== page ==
Interview with Joonas Makkonen, director of The Introduction Video of Janne Anttila
The Introduction Video of Janne Anttila is a surrealistic and funny short film that, like many of Joonas Makkonen’s other films, manages to rouse some genuine laughs. The one-minute comedy surprises with its mix of simplicity and oddity, spiced up with scraps of action-style movie and pets.
Janne, the main character, with his impassive voice and expression, drives his car while telling us about his emerging career in acting. Someone is filming him, or maybe he has installed a camera on the passenger seat. He knows “a thing or two about filmmaking”, and even about how to survive a fall into a gorge with his car – as we do indeed see his vehicle tumbling into said canyon! After the deadly fall, we see Janne again at home; he eats slices of cucumber with his dog, while explaining that acting “is interesting when you’re pushed to your limits” because “you learn about yourself”.
Bizarre situations and black humour are the main ingredients in Joonas Makkonen’s work. We met him a couple of months ago in Italy at the Lago Film Festival, where he was a member of the jury and at the centre of a retrospective. Here is part of the interview conducted by Yuri Lavecchia during the Lago Film Festival.
«Some things are not what they look like» - as a character says in one of your shorts- seems to be the explicit statement of your body of work as a whole, beyond the singularity of each film. Is this also your personal vision of life and real things happening around or is it simply a game you like to play with the stories in your films?
Well... I think I am a unique person in good and bad things, in the sense that I don't think I am a “regular” guy. I have my own demons, and when things come out I try to fix them, conscious that I could alter their “direction” . I try to be honest with myself in this sense, linked to my peculiarities. One of my goals is not allow the viewers to guess the lines too much, but of course I know that there's the risk of disappointing them, so I try to balance these two a bit. Also, I don't want to focus my film strictly on a specific theme, I like when there's a ludic aspect to entertainment, that's a main point for me: some filmmakers are afraid about that.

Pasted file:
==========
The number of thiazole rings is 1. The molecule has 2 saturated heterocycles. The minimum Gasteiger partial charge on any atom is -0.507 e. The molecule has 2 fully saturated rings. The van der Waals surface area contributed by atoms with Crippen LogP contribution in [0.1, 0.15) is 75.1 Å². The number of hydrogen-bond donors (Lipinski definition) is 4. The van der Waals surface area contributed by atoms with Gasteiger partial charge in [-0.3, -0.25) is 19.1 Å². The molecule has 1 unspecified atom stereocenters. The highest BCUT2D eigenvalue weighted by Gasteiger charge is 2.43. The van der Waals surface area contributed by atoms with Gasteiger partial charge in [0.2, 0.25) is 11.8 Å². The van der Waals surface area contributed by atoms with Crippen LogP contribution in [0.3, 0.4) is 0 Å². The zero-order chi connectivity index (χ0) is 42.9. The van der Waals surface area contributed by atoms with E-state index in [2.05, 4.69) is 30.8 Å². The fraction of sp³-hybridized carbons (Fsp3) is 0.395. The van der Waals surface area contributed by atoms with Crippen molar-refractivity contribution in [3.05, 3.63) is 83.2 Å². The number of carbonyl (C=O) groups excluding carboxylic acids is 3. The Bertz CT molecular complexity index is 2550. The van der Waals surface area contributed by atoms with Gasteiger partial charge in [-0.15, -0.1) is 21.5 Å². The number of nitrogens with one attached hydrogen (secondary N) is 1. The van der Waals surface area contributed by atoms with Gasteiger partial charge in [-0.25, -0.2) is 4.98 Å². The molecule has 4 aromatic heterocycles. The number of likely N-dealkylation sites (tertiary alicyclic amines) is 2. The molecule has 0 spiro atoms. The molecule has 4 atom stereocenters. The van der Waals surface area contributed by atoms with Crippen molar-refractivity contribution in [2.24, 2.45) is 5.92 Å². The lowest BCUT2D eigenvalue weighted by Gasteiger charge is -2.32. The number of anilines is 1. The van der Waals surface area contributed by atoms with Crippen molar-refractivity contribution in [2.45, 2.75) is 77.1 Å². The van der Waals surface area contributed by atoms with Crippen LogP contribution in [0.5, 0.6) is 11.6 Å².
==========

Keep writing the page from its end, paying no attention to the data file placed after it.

Your stories are full of black humour, with surreal elements and weird situations. And your characters are often «borderline», so probably there's a high risk that the viewers don't feel in tune with them...
They are the most interesting for me, because I feel like an outsider, so I wouldn't feel confident with a family man or a business woman. But, do you mean that there's a risk that the viewers will not love the characters because they are so far from them?
Yes, it's a point but, as you can imagine, a point of criticism is that, for a general audience, the risk of laughing at things than can hurt personal sensitivity (laughing about a serious illness or the violent death of a puppy, for example) is high. What do you think about that?
I'm not afraid of that... in Finland we say that when you do a curtsy to a person in front of you, you might show your ass to the one behind you! So you can't please everyone, and you also have to trust people not to take this excess seriously. However, I know that my films are viewed by a particular audience and that's is something to consider for my way of thinking films, they have a “target” audience.
I'd like to ask you if, as a young Finnish director, you feel the reference of the Finnish master Kaurismaki as a burden...
Well, I think that, when approaching to filmmaking, the main problem for my generation is the mentality of giving funding in Finland, not about the presence of a big author. The funding bodies are reluctant to support different kind of films, it seems they only accept ideas about realistic Finnish dramas or comedies, it seems that some different directions are hardly considered, for example... a horror vein linked to comedy, that's what I wish for!
Do you have influences outside Finland, any directors, films or..?
Actually, I don't have any favourite. I liked Craig Gillespie's Lars and the Real Girl, recently. In general, I like those films that are able to add surprising elements, even without a realistic vein, and perhaps are a bit weird. This general model influences my projects, I don't know, perhaps I'm a little bit wary of realism or situations that are too realistic...
Would you give us an anticipation about your first feature- length film?
The name is Bunny the Killer Thing. It is set at wintertime, spoken in English and inspired by Eighties exploitation films, or with that spirit at least. The plot is about a Finnish youngster going to a cabin, there's something to hide, grumpy relations and then.. a strange half-Bunny half-human creature appears, the menace, as in a survivor movie. I'd like to consider it as a horror comedy that aims to be a class A B-movie! In Finland, there have only ever been two horror-comedy features, so I am interested in hearing what people will think about it. Sure, there's the risk that they'll consider me a fool, but for now, I do not feel pressure related to the fact that it's my first feature- length film. I am encouraged by the fact that directors like Jackson and Spielberg began with “weird things” too!
16 September 2014, by Cineuropa Shorts